Property auctions are one of the best avenues to score that dream real estate investment but why are there still a good number of people who feel apprehensive towards it? Misconceptions are definitely to blame and today we’re about to set the facts straight and make you see the light.
Misconception: “Assets sold in auctions are those that have been foreclosed.”
Although it is true that many assets sold in property auctions have been previously foreclosed, to generalize them would be wrong. Owners and brokers make use of the venue for other reasons too. First, there’s the immediacy. Heirs will sell in order to be able to divide the estate in cash, for example. Second, it offers a good market. Investors who have found themselves in a slow economy may use it to hasten their disposal and earn.
Misconception: “You can always score a property for lower than what it’s worth.”
One of the biggest charms that an auction holds is its ability to let buyers get hold of an item for lower than its actual market value. But this is not a guarantee for everyone. If you don’t do proper research, you might end up in a bidding war and get caught in an emotional and financial battle. In the end, you pay more. This is also the reason why setting limits is crucial.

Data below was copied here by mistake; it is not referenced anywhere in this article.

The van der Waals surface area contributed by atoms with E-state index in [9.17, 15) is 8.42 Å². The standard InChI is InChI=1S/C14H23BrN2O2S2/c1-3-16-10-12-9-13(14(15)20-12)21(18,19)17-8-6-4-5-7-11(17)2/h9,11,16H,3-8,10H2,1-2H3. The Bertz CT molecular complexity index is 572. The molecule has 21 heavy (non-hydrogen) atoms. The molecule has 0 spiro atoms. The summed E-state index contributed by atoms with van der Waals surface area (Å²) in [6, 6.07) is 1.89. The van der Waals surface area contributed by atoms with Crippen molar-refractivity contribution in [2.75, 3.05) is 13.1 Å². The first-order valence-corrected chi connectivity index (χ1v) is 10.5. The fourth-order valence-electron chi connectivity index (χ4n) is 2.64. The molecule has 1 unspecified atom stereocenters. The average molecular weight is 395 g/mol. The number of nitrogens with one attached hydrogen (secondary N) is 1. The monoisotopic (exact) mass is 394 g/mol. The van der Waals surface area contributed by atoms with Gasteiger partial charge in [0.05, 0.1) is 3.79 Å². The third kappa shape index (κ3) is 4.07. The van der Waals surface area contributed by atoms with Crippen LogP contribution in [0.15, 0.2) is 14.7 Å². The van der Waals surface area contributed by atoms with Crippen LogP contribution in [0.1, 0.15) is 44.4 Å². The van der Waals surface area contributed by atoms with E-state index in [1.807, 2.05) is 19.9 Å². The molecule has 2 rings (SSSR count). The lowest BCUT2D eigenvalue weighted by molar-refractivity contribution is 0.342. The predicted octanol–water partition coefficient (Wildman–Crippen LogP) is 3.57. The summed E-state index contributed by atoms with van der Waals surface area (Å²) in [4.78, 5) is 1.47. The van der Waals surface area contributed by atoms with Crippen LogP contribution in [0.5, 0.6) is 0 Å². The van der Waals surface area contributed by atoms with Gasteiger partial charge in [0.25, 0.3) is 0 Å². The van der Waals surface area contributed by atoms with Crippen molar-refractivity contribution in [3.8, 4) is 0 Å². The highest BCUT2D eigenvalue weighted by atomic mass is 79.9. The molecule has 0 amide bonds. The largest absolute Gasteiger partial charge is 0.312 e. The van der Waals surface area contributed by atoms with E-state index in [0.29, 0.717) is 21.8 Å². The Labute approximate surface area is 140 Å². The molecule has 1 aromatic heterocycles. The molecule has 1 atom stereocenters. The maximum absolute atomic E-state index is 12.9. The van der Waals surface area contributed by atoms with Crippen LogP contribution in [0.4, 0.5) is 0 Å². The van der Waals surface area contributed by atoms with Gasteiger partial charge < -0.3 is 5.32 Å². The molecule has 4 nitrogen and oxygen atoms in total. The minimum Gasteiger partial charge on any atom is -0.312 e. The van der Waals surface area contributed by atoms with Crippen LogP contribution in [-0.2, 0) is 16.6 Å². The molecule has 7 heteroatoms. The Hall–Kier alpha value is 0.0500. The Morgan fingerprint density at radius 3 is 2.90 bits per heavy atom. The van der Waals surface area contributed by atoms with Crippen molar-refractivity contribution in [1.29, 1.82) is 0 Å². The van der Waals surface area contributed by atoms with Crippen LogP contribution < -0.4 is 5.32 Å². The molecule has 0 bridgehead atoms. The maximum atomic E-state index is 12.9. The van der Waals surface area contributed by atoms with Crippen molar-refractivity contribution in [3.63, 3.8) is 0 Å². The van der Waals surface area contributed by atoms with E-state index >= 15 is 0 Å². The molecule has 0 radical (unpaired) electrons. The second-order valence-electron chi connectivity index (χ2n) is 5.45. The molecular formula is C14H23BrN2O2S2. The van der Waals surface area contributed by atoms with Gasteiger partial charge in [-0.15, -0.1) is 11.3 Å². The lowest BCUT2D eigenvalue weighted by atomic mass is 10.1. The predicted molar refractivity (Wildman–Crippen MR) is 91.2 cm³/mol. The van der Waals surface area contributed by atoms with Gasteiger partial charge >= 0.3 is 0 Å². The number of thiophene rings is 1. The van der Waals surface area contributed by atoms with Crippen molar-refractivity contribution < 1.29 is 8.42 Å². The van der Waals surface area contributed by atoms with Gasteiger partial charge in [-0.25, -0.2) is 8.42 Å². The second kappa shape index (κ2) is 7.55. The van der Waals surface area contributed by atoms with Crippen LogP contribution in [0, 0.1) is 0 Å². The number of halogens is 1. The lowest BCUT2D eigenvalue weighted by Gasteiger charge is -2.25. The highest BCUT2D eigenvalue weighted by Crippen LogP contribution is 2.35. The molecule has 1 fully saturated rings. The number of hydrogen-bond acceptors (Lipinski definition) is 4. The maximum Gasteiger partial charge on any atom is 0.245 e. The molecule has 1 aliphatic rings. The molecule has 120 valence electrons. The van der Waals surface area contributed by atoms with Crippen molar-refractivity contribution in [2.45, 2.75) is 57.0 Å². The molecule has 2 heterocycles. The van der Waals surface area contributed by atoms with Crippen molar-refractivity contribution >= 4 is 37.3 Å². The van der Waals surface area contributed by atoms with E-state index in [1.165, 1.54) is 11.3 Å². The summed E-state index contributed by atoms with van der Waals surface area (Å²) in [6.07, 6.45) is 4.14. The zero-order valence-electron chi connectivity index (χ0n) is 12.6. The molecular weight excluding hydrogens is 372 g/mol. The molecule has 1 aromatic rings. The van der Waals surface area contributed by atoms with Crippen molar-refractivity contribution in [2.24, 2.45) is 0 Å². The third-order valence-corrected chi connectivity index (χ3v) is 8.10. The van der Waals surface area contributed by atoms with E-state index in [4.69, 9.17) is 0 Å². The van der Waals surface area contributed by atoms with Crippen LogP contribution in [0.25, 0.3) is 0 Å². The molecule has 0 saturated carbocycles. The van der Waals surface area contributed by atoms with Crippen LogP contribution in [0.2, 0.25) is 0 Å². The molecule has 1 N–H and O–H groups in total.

Misconception: “You can deal with your financing after you’ve won the bid.”
You’ve won the bid. Congrats but it doesn’t end there. A legal and binding contract lies therein and if you cannot comply then you’ll lose the rights to the acquisition. Most auctions will demand an upfront security deposit and down payment. The balance shall be payable in installments across a period of time. Failure to comply will make your bidding efforts futile so make sure that you’ve got the money before you even bid.
Misconception: “All auctions happen in person.”
Many do but not all. Since the emergence of technology and the internet, online property auctions have become a thing too. They’re fast and convenient and gets the job done just as much. Cool huh?
Misconception: “You don’t get to see the assets being sold beforehand.”
Before the actual date of property auctions, a brochure or newsletter is often given out to showcase and list down all the available assets at hand. Use this chance to run a background check on the items that you wish to buy. It’s okay and totally advisable to visit them even or have a surveyor check them up.